The Duke and Duchess of Cambridge continue to pledge their allegiance to frontline workers battling against the coronavirus as they thank Australia’s first responders in new video message.
- Prince William and Duchess Catherine recorded a special message from their Norfolk home
- The video was released in honour of Australia’s ‘Thank a First Responder Day’ on June 2nd
- The couple said they were ‘deeply moved’ by what they saw during the ‘devastating wildfires’ and now the first responders are on the frontline of another emergency due to covid-19
- It follows royal news that the Duchess of Cambridge’s brother reveals heartbreaking news
Prince William and Duchess Catherine have recorded a special video message from their Norfolk home in honour of Australia’s “Thank a First Responder Day”.
The couple – who tied the knot in 2011 – paid homage to the first of two devastating crises, the Australian wildfires, before moving on to discuss the effect of the coronavirus pandemic.
Praising the invaluable work of Australia’s First Responders, Prince William said, “Earlier this year, we witnessed thousands of firefighters, supported by the wider first responder community, who worked tirelessly risking their own lives to protect Australian communities from the devastating wildfires.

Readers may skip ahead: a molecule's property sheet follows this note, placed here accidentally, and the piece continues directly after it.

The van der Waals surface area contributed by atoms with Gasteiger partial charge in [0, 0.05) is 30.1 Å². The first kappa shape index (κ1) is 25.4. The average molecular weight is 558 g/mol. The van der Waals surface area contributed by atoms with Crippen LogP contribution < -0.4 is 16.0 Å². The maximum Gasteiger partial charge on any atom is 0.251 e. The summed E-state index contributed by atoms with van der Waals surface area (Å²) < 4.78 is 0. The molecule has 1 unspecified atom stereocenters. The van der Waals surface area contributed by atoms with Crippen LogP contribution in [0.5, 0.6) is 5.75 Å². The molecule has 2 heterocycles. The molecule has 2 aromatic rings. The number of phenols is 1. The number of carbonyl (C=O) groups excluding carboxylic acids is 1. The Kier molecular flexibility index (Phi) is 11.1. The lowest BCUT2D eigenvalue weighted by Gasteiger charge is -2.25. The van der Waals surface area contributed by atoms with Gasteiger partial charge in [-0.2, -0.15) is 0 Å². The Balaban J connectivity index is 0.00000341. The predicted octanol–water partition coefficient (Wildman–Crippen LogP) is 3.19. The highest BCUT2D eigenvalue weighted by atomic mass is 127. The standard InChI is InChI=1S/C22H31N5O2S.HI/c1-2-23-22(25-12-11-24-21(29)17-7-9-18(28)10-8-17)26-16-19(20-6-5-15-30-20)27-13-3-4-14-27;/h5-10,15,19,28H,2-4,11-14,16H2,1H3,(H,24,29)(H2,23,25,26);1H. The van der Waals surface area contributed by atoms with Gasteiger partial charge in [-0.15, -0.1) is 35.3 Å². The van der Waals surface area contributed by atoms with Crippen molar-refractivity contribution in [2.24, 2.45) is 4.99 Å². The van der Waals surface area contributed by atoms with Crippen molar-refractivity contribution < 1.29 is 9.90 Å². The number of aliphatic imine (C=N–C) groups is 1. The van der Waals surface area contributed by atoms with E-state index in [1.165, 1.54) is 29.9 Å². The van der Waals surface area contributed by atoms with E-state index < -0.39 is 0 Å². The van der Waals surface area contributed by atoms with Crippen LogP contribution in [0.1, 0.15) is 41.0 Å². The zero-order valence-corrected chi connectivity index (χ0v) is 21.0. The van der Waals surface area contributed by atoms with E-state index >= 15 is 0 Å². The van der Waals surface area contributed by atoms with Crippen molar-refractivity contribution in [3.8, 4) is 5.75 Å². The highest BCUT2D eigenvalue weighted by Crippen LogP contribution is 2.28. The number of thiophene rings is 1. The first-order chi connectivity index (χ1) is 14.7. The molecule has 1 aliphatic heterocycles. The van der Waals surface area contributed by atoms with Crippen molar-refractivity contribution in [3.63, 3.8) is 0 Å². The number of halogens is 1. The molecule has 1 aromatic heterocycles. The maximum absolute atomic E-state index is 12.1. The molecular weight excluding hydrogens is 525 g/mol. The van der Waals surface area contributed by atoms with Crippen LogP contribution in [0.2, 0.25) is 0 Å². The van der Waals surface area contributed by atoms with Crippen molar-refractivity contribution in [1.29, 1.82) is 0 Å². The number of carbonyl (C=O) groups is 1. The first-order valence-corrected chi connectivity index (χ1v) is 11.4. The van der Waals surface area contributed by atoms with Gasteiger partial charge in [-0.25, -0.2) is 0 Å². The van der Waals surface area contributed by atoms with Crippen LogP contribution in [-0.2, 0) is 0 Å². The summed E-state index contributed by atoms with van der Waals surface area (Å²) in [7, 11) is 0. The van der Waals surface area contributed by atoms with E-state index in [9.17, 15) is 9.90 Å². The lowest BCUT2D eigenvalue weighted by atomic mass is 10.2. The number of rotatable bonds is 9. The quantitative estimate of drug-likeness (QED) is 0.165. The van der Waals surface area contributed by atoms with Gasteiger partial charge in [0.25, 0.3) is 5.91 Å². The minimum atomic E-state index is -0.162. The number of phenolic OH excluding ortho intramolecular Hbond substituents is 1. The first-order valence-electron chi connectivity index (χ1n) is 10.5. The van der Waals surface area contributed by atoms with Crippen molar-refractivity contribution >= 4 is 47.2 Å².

“The world was watching your efforts and we were deeply moved by what we saw.”
Catherine added, “Sadly, you’re now on the frontline of yet another emergency. The COVID-19 outbreak has brought first responders across Australia together again.
“Day in, day out paramedics, police, firefighters and support staff work tirelessly to keep everybody safe, often risking not only their physical health but also their mental well-being.”
The Duke and Duchess of Cambridge have worked tirelessly since the beginning of lockdown to raise the profile and spirits of frontline workers who continue to battle against the coronavirus crisis.
And while the future King has been full of praise for NHS workers, he recently expressed his concerns over hailing frontline workers “heroes”.
While he said the label is justified and deserved, he fears they could feel pressure to be “this strong pillar of strength” and not ask for support with their mental health.
He said, “We made the NHS frontline staff, rightly, heroes.
“But in doing so, we once again, give them the burden that we gave our soldiers fighting in the war, where everyone was so grateful and wanted to show their appreciation as to their fighting for their freedoms and everything. And I think we’ve got to be very careful with the language that we use.”
“They should rightly be hailed as superstars, and brave, and wonderful staff; but I’m very conscious from a mental health point of view that we don’t alienate some of them.
“Where they feel that once they have this hero tag, they can no longer shake that, and therefore they can’t ask for support, they have to be this strong pillar of strength, when actual fact what we need them to be is examples of positive mental health.”